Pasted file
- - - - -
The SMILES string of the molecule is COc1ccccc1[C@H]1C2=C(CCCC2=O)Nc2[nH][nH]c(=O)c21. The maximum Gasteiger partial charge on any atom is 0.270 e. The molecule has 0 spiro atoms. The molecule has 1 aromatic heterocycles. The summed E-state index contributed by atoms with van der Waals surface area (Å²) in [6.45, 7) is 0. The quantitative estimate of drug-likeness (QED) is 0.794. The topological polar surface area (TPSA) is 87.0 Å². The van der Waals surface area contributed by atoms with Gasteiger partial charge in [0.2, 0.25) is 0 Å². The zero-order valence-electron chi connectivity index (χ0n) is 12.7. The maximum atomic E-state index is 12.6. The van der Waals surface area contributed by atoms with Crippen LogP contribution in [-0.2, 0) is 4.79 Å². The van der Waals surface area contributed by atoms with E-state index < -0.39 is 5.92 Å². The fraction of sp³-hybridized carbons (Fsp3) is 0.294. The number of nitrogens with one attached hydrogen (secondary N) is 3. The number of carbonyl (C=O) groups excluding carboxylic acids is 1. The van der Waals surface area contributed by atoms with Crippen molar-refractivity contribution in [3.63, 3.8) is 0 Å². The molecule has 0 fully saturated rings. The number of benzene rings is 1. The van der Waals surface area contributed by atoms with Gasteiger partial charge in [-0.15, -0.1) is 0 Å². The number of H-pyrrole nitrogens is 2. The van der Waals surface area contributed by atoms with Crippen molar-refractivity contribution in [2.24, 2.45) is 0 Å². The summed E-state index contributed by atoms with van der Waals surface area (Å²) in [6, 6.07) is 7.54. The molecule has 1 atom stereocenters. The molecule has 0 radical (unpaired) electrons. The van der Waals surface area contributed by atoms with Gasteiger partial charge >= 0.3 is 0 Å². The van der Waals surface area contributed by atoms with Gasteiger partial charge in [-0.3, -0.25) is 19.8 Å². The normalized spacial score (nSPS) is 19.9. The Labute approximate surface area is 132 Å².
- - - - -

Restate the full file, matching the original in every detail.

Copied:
The SMILES string of the molecule is COc1ccccc1[C@H]1C2=C(CCCC2=O)Nc2[nH][nH]c(=O)c21. The maximum Gasteiger partial charge on any atom is 0.270 e. The molecule has 0 spiro atoms. The molecule has 1 aromatic heterocycles. The summed E-state index contributed by atoms with van der Waals surface area (Å²) in [6.45, 7) is 0. The quantitative estimate of drug-likeness (QED) is 0.794. The topological polar surface area (TPSA) is 87.0 Å². The van der Waals surface area contributed by atoms with Gasteiger partial charge in [0.2, 0.25) is 0 Å². The zero-order valence-electron chi connectivity index (χ0n) is 12.7. The maximum atomic E-state index is 12.6. The van der Waals surface area contributed by atoms with Crippen LogP contribution in [-0.2, 0) is 4.79 Å². The van der Waals surface area contributed by atoms with E-state index < -0.39 is 5.92 Å². The fraction of sp³-hybridized carbons (Fsp3) is 0.294. The number of nitrogens with one attached hydrogen (secondary N) is 3. The number of carbonyl (C=O) groups excluding carboxylic acids is 1. The van der Waals surface area contributed by atoms with Crippen molar-refractivity contribution in [3.63, 3.8) is 0 Å². The molecule has 0 fully saturated rings. The number of benzene rings is 1. The van der Waals surface area contributed by atoms with Gasteiger partial charge in [-0.15, -0.1) is 0 Å². The number of H-pyrrole nitrogens is 2. The van der Waals surface area contributed by atoms with Crippen molar-refractivity contribution in [2.24, 2.45) is 0 Å². The summed E-state index contributed by atoms with van der Waals surface area (Å²) in [6, 6.07) is 7.54. The molecule has 1 atom stereocenters. The molecule has 0 radical (unpaired) electrons. The van der Waals surface area contributed by atoms with Gasteiger partial charge >= 0.3 is 0 Å². The van der Waals surface area contributed by atoms with Gasteiger partial charge in [-0.3, -0.25) is 19.8 Å². The normalized spacial score (nSPS) is 19.9. The Labute approximate surface area is 132 Å².